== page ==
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Leeks as solo artists in spring

March 9, 2011

With all the fuss about shamrocks and leprechauns, we could easily forget that St. Patrick was a Welsh boy, who first set foot in Ireland because he was kidnapped by Irish pirates. In honor of St. Patrick’s Day, I’m thinking about leeks, the Welsh national vegetable. There’s as much magic in them as in any leprechaun, especially if you know when to seek them out. Spring leeks are a revelation in their tenderness and delicate flavor.

For anyone used to the thicker, tougher specimens of fall and winter, leeks may seem as ordinary as their close relative, the onion. But I have a soft spot for spring leeks and the way they shine in simple dishes. Maybe it’s because of the time I’ve spent in France, where simmered leeks vinaigrette are served as a cold starter in the spring, when they’re newly in season. I was taught to hunt for the best leeks at springtime markets, the ones that are tender and slim, with a nice length of white stem. They need very little trimming before they’re simmered whole in a shallow pan of water, sometimes with a touch of white wine. It takes a little patience, but the texture is magically silky, the flavor is subtle and mellow, and the vinaigrette adds the perfect zing of acidity.

Leeks make another stunning solo performance in leek tart, called flamiche in Northern France, where it’s a specialty. (The word flamiche actually comes from the Flemish word for “cake.”)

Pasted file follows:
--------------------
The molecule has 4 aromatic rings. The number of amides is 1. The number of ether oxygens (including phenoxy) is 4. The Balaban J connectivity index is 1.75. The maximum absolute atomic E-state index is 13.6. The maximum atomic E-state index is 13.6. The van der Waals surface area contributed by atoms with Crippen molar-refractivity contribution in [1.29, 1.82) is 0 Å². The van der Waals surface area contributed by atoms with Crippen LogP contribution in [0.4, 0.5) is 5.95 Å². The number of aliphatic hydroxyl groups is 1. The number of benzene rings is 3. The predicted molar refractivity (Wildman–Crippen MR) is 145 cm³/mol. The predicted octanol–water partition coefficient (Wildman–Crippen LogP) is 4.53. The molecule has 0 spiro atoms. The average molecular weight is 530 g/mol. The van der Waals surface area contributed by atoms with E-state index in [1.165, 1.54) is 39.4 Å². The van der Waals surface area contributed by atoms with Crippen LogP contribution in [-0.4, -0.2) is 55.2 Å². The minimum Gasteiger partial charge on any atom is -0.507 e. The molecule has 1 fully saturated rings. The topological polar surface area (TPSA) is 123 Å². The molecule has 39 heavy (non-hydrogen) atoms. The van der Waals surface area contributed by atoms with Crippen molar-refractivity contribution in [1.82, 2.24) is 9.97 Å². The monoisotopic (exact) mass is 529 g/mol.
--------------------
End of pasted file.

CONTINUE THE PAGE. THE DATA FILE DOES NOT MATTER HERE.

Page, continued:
The stars of flamiche are leeks, butter and cream. The leeks are cooked until they practically melt, and then baked in an egg-and-cream custard, much like a quiche. To round out the cast of flavors, you can add gruyere or Swiss cheese to the filling, or saute the leeks with bacon or pancetta. For a fresh supper, serve leek tart with a salad of mixed spring greens.

The Welsh, Irish and French have staked their claims to leeks, but you can claim them, too. Let them inspire you this spring.

*     *     *     *

Flamiche (Leek Tart)

(adapted from The Art of the Tart, by Tamasin Day-Lewis)

1 cup flour (may substitute ½ cup with whole wheat flour, or ¼ cup whole wheat, ¼ cup cornmeal)

4 tablespoons butter

2 ½ tablespoons ice water

3 lbs leeks (about 4-5), washed, trimmed, and sliced into 1/2” rounds

3 tablespoons butter

1 tablespoon water

2/3 cup half-and-half

¼ cup grated Swiss cheese

1 egg and 2 egg yolks

salt and pepper to taste

pinch of nutmeg

For the crust, pulse flour and water in a food processor until they resemble coarse crumbs. Add enough ice water so dough begins to form a ball. Remove from food processor, flatten into a disk, and chill at least 30 minutes. Roll out to fit an 8” or 9” pie plate. Preheat oven to 350F.

Saute the leeks in the butter and water on low heat, covered, until very tender (about 30 minutes). Cool before piling into prepared crust. Mix the half-and-half, cheese, eggs and seasoning. Pour mixture over leeks in pie shell. Bake 35-40 minutes, or until custard has set.

One Comment leave one →
  1. marilyn bourbon permalink
    March 9, 2011 3:53 pm

    looks delicious! yum

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